Endothermic reactions should be included in quake simulations, say researchers

More than half of the heat generated by friction in earthquakes could go to towards endothermic reactions, a study by geoscientists in Japan and Taiwan has shown. The conclusion suggests that chemical reactions ought to be more seriously considered when modelling the dangerous events.

Earthquakes are among the most deadly natural hazards, yet are also some of the most poorly understood. They tend to occur at the ’fault zones’ between two tectonic plates in the Earth’s crust, and start as small cracks which quickly grow in a chaotic fashion. During these events a huge amount of energy bursts free - perhaps hundreds of megaJoules per square metre - in the form of seismic waves, fractures and heat. To gain a better understanding of the underlying mechanics, geoscientists need to know how the energy is distributed between these forms.

But according to Yohei Hamada of Osaka University and colleagues, geoscientists have not given enough attention to the proportion of heat energy that can be consumed by chemical reactions. 

They have studied the composition of three rock samples from Chelungpu in Taiwan, a fault zone that in 1999 brought a 7.3 magnitude quake to the nearby town of Chi-Chi causing thousands of deaths and billions of dollars of damage. The researchers found that the shallowest sample, from an area likely to be closest to the true fault, contained far less calcite, smectite and kaolinite than the surrounding areas. These minerals can react away through thermal decomposition and dehydroxylation given sufficient heat.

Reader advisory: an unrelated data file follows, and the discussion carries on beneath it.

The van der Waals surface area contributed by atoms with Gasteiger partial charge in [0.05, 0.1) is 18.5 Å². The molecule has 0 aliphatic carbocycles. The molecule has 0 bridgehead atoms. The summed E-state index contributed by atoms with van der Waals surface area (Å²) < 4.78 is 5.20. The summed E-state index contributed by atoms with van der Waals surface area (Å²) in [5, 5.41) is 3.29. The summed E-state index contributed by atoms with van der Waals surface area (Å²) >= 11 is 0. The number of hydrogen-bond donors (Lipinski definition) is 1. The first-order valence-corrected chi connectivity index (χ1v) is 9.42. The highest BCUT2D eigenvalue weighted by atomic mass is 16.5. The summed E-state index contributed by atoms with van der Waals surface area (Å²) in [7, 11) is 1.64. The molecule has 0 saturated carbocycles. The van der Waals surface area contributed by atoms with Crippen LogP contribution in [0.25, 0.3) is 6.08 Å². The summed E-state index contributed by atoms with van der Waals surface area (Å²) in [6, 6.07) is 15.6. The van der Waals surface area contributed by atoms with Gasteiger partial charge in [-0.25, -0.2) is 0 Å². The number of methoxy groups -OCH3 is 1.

Using numerical analysis, Hamada’s group estimated that it must have taken energy of 0.43MJ/m2 to supply such endothermic reactions. This corresponds to 0.79 per cent of the heat energy thought to have been produced by the Chi-Chi quake. Although this value is fairly small, the researchers point out that there were fairly low concentrations of the reactants to begin with. For fault zones in limestone or mudstone, in which the minerals are much more abundant, they calculate 50 per cent or more frictional heat could disappear in endothermic reactions. This, they say, would keep the temperature from rising too much in the fault zones.

Nevertheless, Dan McKenzie, a geoscientist at the University of Cambridge, thinks most endothermic reactions in earthquakes would lead to some sort of melting. ’The presence of melt on ancient fault planes is common: such melts are known as pseudotachylites,’ he says. ’They are believed by most people to have a dramatic effect on seismic energy release, because of their effect on the friction.’

Jon Cartwright